Have you ever wondered how a scope mount is made?
That is the story behind Today’s Photo of the Day.
In the pictures you can see a “before” and “after”.
You start with a block of aluminum, of alloy 7075 T651. Obviously this is the lump of metal to the left in the picture. This block of metal you then CNC machine according to your CAD drawings, and after the machining is done you have the part to the right.
According to Wikipedia: “T651 temper 7075 has an ultimate tensile strength of 570 MPa (83,000 psi) and yield strength of 500 MPa (73,000 psi). It has a failure elongation of 3–9%.”
After machining there are a few down-the-line processes awaiting, for instance several quality checks as well as various types of anodizing. surface finishing or painting depending on the customer’s needs.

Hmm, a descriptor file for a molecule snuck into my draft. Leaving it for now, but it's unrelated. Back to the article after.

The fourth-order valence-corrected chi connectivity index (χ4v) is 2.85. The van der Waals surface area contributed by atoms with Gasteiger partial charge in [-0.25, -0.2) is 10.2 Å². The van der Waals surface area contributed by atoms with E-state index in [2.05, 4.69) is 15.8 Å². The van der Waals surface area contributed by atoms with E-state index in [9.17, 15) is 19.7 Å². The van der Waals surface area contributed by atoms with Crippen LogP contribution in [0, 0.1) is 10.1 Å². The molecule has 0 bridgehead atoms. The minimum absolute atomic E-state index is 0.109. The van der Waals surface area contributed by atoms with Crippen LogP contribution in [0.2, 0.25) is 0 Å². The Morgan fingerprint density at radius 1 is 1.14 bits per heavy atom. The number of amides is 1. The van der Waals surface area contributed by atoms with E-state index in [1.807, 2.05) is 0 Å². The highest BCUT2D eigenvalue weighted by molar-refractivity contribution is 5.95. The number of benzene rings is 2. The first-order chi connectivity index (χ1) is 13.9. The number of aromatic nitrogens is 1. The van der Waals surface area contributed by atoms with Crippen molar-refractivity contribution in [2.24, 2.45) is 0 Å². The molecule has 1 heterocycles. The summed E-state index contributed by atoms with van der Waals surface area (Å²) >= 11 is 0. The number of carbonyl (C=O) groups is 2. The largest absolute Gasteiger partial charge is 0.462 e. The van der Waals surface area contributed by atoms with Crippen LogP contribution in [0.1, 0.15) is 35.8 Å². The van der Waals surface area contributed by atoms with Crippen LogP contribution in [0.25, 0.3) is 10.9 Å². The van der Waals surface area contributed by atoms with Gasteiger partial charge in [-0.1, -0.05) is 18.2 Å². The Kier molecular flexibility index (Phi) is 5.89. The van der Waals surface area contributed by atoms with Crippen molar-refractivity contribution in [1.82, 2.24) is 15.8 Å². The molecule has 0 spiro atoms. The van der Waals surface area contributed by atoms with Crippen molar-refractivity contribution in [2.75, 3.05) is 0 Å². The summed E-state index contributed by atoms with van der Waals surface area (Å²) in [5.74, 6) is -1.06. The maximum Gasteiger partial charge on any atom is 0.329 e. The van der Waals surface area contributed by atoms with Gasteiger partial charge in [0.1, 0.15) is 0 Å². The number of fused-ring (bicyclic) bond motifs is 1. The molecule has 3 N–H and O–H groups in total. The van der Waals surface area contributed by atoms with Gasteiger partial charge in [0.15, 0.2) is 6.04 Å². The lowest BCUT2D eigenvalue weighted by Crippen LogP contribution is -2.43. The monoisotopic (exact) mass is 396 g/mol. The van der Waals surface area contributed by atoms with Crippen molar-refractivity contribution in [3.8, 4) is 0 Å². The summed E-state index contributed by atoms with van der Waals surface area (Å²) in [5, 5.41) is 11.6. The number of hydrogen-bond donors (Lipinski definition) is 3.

For instance, some Armies don’t want their rifle scopes or firearms to be black, as black does not naturally occur in nature.
The end product is one of Spuhr’s ISMS (Ideal Scope Mount System), but the process would be the same or similar for most if not all scope mount makers.
TFB recently visited the brand new Spuhr factory in Sweden, and we will return with an in-depth story.